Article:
Midwest Equine

Feature Article

Juvenile Equine Dental Case Study

By Jon M.Gleche, DVM, FAVD EQ, Diplomate AVDC EQ

Article Archives LinkJuvenile Equine Dental Case Study

Juvenile Equine Dental Case Study

Dentistry is an important part of the equine veterinary practice, both for patient wellbeing and practice profitability. Horses under 5 years old should have complete dental/oral examinations at least twice a year and may need more frequent examination if pathology necessitates. There are numerous developmental events occurring in juveniles under five years old. Each one has the potential to become pathologic. The following case highlights the importance of designing a practice dentistry program that includes thorough examination of these young horses.

Case Study:

A horse owner calls for consultation regarding a bump on her young mare’s gum. She describes a small raised area under the upper lip over the left maxillary incisors. She is certain this is new and was not there a week ago. She proceeds to describe a very active, playful Arabian mare who is turned out on pasture with 3 other horses of varying ages. Although you explain the limitations of a phone consultation, she declines a physical examination and states she will text you a picture for your review. You review the picture and of course it is tiny, grainy, out of focus and underexposed. You remind her of the benefits of a physical examination and she declines, stating she will place the mare on phenylbutazone and call if she does not improve. She further states, “in my experience this is almost certainly trauma”. The initial treatment plan (TP) is to follow up with a phone call in one week. On follow up in one week there is no change. Since the horse is due for a routine dental the owner agrees to have you examine the mare.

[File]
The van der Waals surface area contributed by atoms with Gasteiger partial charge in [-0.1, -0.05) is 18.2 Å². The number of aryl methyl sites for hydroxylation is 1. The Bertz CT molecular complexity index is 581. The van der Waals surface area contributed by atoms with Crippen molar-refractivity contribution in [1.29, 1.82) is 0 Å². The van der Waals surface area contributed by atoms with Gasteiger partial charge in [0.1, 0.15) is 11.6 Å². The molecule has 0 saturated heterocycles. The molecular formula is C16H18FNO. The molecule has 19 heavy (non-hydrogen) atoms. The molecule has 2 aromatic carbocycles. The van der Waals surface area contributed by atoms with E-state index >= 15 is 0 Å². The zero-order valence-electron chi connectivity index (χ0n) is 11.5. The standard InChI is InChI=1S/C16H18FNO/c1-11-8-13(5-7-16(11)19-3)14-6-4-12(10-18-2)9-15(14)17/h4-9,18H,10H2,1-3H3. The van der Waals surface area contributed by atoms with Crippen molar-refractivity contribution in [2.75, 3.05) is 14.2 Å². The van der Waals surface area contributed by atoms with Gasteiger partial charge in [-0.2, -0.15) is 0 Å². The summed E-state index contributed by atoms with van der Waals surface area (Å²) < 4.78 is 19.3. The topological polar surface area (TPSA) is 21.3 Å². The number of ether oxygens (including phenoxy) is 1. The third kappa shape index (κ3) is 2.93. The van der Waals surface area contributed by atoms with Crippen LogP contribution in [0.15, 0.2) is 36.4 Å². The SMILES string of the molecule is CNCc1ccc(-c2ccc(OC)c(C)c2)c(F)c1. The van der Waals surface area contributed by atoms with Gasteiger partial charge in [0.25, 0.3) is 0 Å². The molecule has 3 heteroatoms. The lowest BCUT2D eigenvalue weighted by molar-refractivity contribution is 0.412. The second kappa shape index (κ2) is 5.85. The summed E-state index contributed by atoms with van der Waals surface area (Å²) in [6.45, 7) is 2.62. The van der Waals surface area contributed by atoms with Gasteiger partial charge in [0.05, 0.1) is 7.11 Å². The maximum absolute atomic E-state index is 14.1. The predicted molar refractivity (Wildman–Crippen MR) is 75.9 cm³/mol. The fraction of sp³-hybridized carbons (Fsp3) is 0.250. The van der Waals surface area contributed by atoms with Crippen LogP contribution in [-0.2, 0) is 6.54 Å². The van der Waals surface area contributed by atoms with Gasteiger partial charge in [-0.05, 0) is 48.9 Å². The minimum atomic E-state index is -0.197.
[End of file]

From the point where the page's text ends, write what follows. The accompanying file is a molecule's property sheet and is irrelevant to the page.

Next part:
Chief Complaint:

Presented for routine dental examination, any indicated dentistry and to evaluate a small bump under her upper lip that is suspected to have been a result of trauma.


Current owner purchased this mare about 22 months ago as a halter show horse. She is current on vaccinations and not on any medications. To this owner’s knowledge she has not had a prior dental examination. There is no history of performance issues. Mastication and deglutition are within normal limits (WNL) for grain and forage per history. The owner estimates she currently spends about eight to ten hours a day chewing/grazing.

Physical Examination (PX):

The owner presents a 28-month-old, bay, Arabian, mare, in good flesh (body condition score of 5). On physical examination the mare appears to be in good health, bright alert and reactive, with normal vitals. Extra oral examination is WNL. The mare is sedated and standard dental function tests are performed and found to be WNL. Function tests are followed by a complete intra oral examination.

Intra oral examination:

Age appropriate mixed dentition appears to be present. Sharp enamel points are present on the buccal/vestibular aspect of the maxillary cheek teeth and on the lingual aspect of the mandibular cheek teeth. Mild abnormal transverse ridges present on the maxillary and mandibular cheek teeth. All other intra oral anatomy appears WNL except the presence of a small mass located apical to the clinical crowns of the 101, 201-02 incisors (Fig. 1). The mass is a very firm boney consistency with no pitting edema or discoloration of the overlying gingiva or mucosa, non-painful, and dorsoventrally ovoid. It is covered by attached gingiva and mucosa and it is difficult to palpate the dorsal extent of the mass deep to the vestibular mucosa over the incisive bone. There are two small bruised areas of attached gingiva occlusal to the mass (Figs. 1-2).

Figure 1

Diagnostics & Treatment:

TP consisted of a routine float/ odontoplasty (FLT/ODY) and radiography (RADs) of the mass (Fig. 3). Based on PX and RADs a tentative rule out list was formulated (Fig. 4). After consultation with the owner the patient was tentatively scheduled for biopsy of the mass, however due to financial constraints the mass was not biopsied until 4 weeks post initial examination. At that time the mass had increased in size by approximately 20 percent. During biopsy the mass was noted to be extremely hard/dense almost impenetrable with the bone biopsy instrument. Three sites were sampled and the biopsy report stated: “A form of odontoma is the primary concern for this mass, but this is difficult to confirm due to marked fragmentation and crush artifact of the specimens and poor cellular detail. There is no evidence of cementoma in these sections and no overt malignant features.”